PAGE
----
Thursday, 4 December 2014

Critically ill patients left waiting as London ambulance response times hit record low

Ambulance response times have plummeted to a modern-day low Picture: Nigel Howard
Emergency ambulances are reaching less than half of critically ill people in parts of London within NHS target response times, it can be revealed today.
Performance has plummeted to a modern-day low, with up to seven boroughs a month seeing the eight-minute national target missed on more than 50 per cent of 999 calls.
These include the highest-priority patients who have stopped breathing and do not have a pulse, and those who have suffered a suspected stroke or fit.
Today the London Ambulance Service said it was receiving more calls than at any time in its history - about 35,000 a week - as it pleaded with Londoners not to abuse the service.
It has been hit by a spate of “unnecessary” calls, ranging from a patient demanding help because the buses had stopped running, a cat with a broken leg and a woman with period pain.
NHS England warned that the LAS’s response to the second highest priority of emergencies was the worst ever recorded across the entire health service.
The scale of the challenge facing LAS was highlighted this week when cyclist Angie Cook, 63, was left lying injured in the road for 90 minutes due to the shortage of ambulances after colliding with a car in Teddington.
Today an Evening Standard investigation found the number of priority calls receiving a response within eight minutes fell to 44 per cent in Redbridge in September.
It was one of seven boroughs that month - others included Haringey, Barnet and Waltham Forest - and three in October where less than 50 per cent of “category A” calls were reached on time. The NHS minimum is 75 per cent.
Across London, response rates to the the most serious “life threatening” calls within “category A” crashed from 81 per cent in March to 64 per cent in October, with July the worst at 61 per cent.
A LAS spokeswoman said that 80 per cent of “category A” calls received an ambulance within 11 minutes.
At the same time, the capital has fallen below the national average for the percentage of cardiac arrest patients discharged alive from hospital, and for those arriving at a hyper-acute stroke unit within an hour.
Malcolm Alexander, chairman of the London Ambulance Service Patients’ Forum, feared increasing pressures and staff shortages were causing a breakdown in relations between LAS executives and front-line staff.
Mr Alexander said: “I think they are not coping. We have been monitoring the London Ambulance Service for 10 years and it’s never been down to anything like this. If it went down to 70 per cent we would consider it to be a disaster.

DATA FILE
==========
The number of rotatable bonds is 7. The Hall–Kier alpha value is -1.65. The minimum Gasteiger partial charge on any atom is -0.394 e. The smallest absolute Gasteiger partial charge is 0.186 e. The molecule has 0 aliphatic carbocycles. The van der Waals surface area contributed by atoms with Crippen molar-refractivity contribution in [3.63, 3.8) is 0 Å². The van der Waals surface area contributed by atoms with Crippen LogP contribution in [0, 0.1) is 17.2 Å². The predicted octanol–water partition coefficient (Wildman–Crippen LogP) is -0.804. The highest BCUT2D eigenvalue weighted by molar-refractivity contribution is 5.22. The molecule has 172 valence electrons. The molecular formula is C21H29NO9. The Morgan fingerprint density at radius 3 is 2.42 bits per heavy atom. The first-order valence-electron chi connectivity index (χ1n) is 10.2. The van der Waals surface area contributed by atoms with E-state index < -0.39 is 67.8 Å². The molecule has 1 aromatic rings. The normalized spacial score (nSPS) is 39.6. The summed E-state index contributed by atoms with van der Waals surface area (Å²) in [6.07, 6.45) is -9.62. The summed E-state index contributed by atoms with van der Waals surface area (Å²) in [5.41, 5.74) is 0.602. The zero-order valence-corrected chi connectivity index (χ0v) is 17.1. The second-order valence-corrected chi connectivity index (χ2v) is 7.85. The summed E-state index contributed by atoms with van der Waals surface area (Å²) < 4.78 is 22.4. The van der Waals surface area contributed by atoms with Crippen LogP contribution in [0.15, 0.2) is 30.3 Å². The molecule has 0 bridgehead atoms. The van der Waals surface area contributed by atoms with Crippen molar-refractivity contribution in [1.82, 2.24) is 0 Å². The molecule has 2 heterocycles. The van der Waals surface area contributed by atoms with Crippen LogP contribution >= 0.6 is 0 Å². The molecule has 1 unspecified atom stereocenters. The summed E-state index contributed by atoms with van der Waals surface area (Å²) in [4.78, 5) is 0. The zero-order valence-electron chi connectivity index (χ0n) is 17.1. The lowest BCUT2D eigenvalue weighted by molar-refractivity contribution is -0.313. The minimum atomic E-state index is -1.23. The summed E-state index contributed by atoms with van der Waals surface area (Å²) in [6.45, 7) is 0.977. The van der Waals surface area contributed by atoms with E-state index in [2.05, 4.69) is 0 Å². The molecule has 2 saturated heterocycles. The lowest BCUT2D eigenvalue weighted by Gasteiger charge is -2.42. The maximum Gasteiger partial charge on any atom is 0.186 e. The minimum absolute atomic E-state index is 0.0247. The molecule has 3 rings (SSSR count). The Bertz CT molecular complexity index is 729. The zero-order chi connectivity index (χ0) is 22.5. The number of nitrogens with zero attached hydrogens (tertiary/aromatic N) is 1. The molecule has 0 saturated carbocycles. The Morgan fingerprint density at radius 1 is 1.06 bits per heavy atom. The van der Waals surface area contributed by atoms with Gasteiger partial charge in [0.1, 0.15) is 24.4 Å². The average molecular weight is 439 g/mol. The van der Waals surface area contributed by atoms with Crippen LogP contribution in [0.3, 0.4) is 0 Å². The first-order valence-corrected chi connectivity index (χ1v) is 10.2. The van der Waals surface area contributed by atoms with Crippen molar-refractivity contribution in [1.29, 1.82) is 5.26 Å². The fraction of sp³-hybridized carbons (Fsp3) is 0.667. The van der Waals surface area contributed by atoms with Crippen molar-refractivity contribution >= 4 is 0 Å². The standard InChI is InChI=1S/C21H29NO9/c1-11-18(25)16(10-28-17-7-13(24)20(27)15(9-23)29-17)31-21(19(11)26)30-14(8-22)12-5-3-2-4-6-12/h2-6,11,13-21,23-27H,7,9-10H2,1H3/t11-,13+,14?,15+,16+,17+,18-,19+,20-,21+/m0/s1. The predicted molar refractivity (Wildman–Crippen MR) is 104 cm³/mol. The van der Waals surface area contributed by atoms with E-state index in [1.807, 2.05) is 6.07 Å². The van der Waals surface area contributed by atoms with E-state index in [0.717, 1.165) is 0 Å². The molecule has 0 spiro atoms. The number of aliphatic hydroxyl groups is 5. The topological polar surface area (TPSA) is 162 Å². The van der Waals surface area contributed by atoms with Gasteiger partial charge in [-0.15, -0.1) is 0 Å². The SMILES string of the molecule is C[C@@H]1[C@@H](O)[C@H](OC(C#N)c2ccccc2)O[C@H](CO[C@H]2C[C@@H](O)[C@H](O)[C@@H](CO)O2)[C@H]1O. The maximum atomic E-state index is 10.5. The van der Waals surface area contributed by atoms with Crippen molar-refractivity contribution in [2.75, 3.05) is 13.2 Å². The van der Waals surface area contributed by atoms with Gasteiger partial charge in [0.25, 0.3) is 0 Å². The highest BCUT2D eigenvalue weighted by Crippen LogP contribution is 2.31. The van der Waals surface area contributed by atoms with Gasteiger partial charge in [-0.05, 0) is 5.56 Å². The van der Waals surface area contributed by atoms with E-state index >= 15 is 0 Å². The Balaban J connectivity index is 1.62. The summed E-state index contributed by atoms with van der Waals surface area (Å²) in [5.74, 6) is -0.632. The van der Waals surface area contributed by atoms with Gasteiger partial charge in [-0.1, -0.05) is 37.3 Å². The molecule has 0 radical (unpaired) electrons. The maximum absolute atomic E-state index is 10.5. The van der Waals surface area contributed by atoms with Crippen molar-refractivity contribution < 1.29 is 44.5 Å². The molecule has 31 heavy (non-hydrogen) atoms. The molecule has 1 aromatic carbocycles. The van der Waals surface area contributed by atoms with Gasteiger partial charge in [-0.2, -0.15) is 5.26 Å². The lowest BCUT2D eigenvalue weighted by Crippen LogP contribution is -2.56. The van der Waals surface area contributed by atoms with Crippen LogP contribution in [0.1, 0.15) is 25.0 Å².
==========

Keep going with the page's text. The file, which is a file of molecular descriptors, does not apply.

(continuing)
“We keep saying to the commissioners: ‘What are you doing about this performance?’ Everybody seems completely stunned.”
Problems were exacerbated by crews being forced to keep patients in the back of ambulances for more than an hour on hundreds of occasions, due to A&Es being full.
At one hospital, Queen Elizabeth in Woolwich, 209 patients waited more than an hour in an ambulance between July and September. Over the same period across London, 5,852 patients waited in an ambulance for more than 30 minutes - double the 15-minute maximum.
Last week the Standard revealed that Boris Johnson had written to Health Secretary Jeremy Hunt warning of the pressure facing LAS as it entered its toughest time of year.
The LAS treated 10,187 seriously ill and injured patients last week - 10 per cent more than last year. About 3,500 of the 35,000 calls it receives each week receive phone advice rather than an ambulance.
A national shortage of paramedics has resulted in more than 400 LAS vacancies. It hopes to recruit 1,000 new front-line staff by next year, including 175 Australian paramedics in January.
LAS director of operations Jason Killens said: “We will continue to prioritise our ambulance crews so we get to the most seriously ill or injured patients first. Our highly skilled clinicians respond to life and death situations daily but we also receive many calls from patients who don’t need an emergency ambulance.
“Recently Londoners have called us to ask for an emergency ambulance for a cat with a broken leg, a person with a tissue in his ear and a woman with period pain.
“We’re very busy, please only call us in a genuine emergency and at all other times call NHS 111, visit your GP or pharmacist or alternatively make you own way to hospital.”
In June, only 5.7 per cent of cardiac arrest patients - 17 out of 296 - on whom resuscitation was commenced were subsequently discharged alive from hospital, compared to national average of 8.5 per cent.
The number of suspected stroke patients arriving within 60 minutes at a hyper-acute stroke unit was 1.6 points below the national average of 61.4 per cent.
However 93 per cent of heart attack patients received angioplasty in hospital within 150 minutes, four points above the national average.
A spokesman for Lewisham and Greenwich hospitals, which runs Queen Elizabeth hospital, said: “We knew we needed to make sure we improved in this area, so at the beginning of November we made 46 extra beds available, alongside opening a new clinical decision unit for the A&E, a bespoke discharge unit and a new dedicated area for ambulance handovers.
“This has resulted in a reduction in the number of ambulance delays and the trust is now one of the better performing trusts for ambulance handovers. With further improvements planned we are confident our rate will reduce even further.”
Published: 04 December 2014 Updated: 11:05, 04 December 2014

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